“It was his turn to get burned out,” Mr. Swain said. “They called me and said, ‘Jordan quit the band, do you want to play?’"

Despite hesitations, he was convinced to come back, and the band got back into the studio to record their fourth album, "Side by Side" in California. The album was released in 2013.

Consuming at least a bottle of vodka per day, Mr. Swain said, his drinking got out of control again.

The band toured in support of "Side by Side," before Mr. Swain checked into a rehabilitation center. After a year of sobriety, the band released "Golden," its sixth studio album, in 2016.

“Finally after all of that time, we started to sound good,” he said, pointing out that it took 10 to 12 years. “It was a lot of growing up, a lot of mistakes and a lot of changes within the band—changes within ourselves. I feel ‘Golden’ was the first time I really wrote any honest music and anything that I was proud of and thought was good.”

"Golden" was recorded in Louisa, Virginia at White Star Sound—the studio, Mr. Swain said, was in a barn in the middle of the woods. Its producer was Danny Kalb, who had worked with artists like Beck and Willie Nelson.

“He knew what he was doing and we were all sober,” Mr. Swain said.

The band's latest album, "Ways of the World," which dropped on June 7, is a continuation of the sound it put together on "Golden."

Johnny Cosmic of Stick Figure produced the band’s latest album, and even joins the band on the song, "Siren." Other artists like Jacob Hemphill of SOJA, lent their voices to the album as well.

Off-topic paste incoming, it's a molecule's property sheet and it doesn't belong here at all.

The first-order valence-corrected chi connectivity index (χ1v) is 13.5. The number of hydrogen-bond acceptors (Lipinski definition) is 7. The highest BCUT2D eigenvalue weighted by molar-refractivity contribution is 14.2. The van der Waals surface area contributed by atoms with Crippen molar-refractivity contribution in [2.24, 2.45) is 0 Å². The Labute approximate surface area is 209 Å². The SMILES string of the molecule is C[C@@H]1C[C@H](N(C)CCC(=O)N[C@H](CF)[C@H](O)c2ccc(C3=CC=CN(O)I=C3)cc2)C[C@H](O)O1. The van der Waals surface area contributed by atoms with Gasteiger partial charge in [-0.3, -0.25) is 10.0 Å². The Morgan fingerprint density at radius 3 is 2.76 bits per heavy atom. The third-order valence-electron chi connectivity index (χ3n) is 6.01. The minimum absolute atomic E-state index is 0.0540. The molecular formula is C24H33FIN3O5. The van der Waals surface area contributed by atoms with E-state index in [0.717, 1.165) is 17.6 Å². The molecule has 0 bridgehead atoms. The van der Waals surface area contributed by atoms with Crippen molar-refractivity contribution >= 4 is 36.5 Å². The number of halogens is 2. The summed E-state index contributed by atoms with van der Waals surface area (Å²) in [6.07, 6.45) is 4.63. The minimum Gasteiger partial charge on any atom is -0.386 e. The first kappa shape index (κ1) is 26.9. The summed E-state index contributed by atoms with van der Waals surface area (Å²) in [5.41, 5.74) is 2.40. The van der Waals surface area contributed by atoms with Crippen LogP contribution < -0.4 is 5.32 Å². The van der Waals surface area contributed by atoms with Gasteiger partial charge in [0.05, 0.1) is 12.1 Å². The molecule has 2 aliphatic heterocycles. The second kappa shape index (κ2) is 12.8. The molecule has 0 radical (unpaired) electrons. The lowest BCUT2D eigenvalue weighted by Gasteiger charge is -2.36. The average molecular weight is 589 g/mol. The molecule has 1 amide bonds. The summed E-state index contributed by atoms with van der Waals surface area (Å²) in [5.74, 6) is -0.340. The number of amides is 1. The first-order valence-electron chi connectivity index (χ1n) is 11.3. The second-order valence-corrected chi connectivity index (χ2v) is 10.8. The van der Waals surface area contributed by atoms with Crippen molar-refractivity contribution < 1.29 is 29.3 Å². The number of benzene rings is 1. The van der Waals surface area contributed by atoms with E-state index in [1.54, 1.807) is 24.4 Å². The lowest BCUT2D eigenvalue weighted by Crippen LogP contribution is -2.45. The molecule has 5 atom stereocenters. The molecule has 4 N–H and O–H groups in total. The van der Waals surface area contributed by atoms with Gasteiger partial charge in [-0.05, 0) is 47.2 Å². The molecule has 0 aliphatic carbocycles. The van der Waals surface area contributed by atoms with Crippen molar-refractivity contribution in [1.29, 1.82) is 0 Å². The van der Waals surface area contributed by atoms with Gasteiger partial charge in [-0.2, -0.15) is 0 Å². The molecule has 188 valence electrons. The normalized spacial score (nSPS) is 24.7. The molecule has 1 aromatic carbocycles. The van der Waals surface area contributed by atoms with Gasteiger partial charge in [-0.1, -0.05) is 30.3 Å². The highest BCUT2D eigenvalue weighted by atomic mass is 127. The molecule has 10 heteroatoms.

SOJA and The Movement have toured together many times, and Mr. Swain said he considers them to be friends, along with the players from Stick Figure and Slightly Stoopid.

“It’s pretty amazing because when I started listening to Stoopid, I never thought in a million years I could ever be able to tour with them, much less, be like, yeah, those are my homies,” he said. “It’s not to say we are super close, but yeah, I consider them my friends.”

The Movement has played the California Roots Music and Art Festival—a celebration of the California Roots movement—for the past three years, and gets mixed in with the style often. But the East Coast, Mr. Swain said, has its own thing going.

“I always kind of thought the East Coast was a little different from the West Coast,” he said. “I don’t know what it is—we’re just harder.”

He also said he wouldn’t consider The Movement to be a reggae band, although they are lucky to be classified that way.

Coming to New York, much less Long Island, is something Mr. Swain said he never thought would happen.

“For me, it’s a pretty cool thing when we have more than 100 people anywhere,” he said. “If we can get a decent crowd in Amagansett, it makes us so happy to know, ‘wow, there’s people here who want to come see the show.’ It still surprises us.”

The Movement will perform at the Stephen Talkhouse, 161 Main Street, Amagansett, at 8 p.m. on Sunday, July 7. Tickets can be purchased from the venue's website at stephentalkhouse.com.